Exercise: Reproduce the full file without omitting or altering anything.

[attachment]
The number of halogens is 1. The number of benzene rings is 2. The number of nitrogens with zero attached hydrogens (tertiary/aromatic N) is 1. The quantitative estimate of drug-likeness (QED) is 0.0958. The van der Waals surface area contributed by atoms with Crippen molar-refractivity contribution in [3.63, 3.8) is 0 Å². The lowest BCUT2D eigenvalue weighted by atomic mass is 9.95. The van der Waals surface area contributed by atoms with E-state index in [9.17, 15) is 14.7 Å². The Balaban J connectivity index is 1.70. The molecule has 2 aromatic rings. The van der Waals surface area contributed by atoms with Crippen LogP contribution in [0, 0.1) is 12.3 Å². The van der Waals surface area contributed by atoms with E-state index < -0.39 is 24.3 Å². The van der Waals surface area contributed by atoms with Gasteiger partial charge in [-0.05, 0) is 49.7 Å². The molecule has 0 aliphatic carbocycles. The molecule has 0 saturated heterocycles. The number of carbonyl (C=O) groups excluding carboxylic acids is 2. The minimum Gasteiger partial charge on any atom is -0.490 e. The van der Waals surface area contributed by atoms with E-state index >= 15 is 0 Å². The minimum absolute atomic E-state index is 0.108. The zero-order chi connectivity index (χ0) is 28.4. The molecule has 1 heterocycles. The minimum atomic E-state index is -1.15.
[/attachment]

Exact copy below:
The number of halogens is 1. The number of benzene rings is 2. The number of nitrogens with zero attached hydrogens (tertiary/aromatic N) is 1. The quantitative estimate of drug-likeness (QED) is 0.0958. The van der Waals surface area contributed by atoms with Crippen molar-refractivity contribution in [3.63, 3.8) is 0 Å². The lowest BCUT2D eigenvalue weighted by atomic mass is 9.95. The van der Waals surface area contributed by atoms with E-state index in [9.17, 15) is 14.7 Å². The Balaban J connectivity index is 1.70. The molecule has 2 aromatic rings. The van der Waals surface area contributed by atoms with Crippen LogP contribution in [0, 0.1) is 12.3 Å². The van der Waals surface area contributed by atoms with E-state index < -0.39 is 24.3 Å². The van der Waals surface area contributed by atoms with Gasteiger partial charge in [-0.05, 0) is 49.7 Å². The molecule has 0 aliphatic carbocycles. The molecule has 0 saturated heterocycles. The number of carbonyl (C=O) groups excluding carboxylic acids is 2. The minimum Gasteiger partial charge on any atom is -0.490 e. The van der Waals surface area contributed by atoms with E-state index >= 15 is 0 Å². The minimum absolute atomic E-state index is 0.108. The zero-order chi connectivity index (χ0) is 28.4. The molecule has 1 heterocycles. The minimum atomic E-state index is -1.15.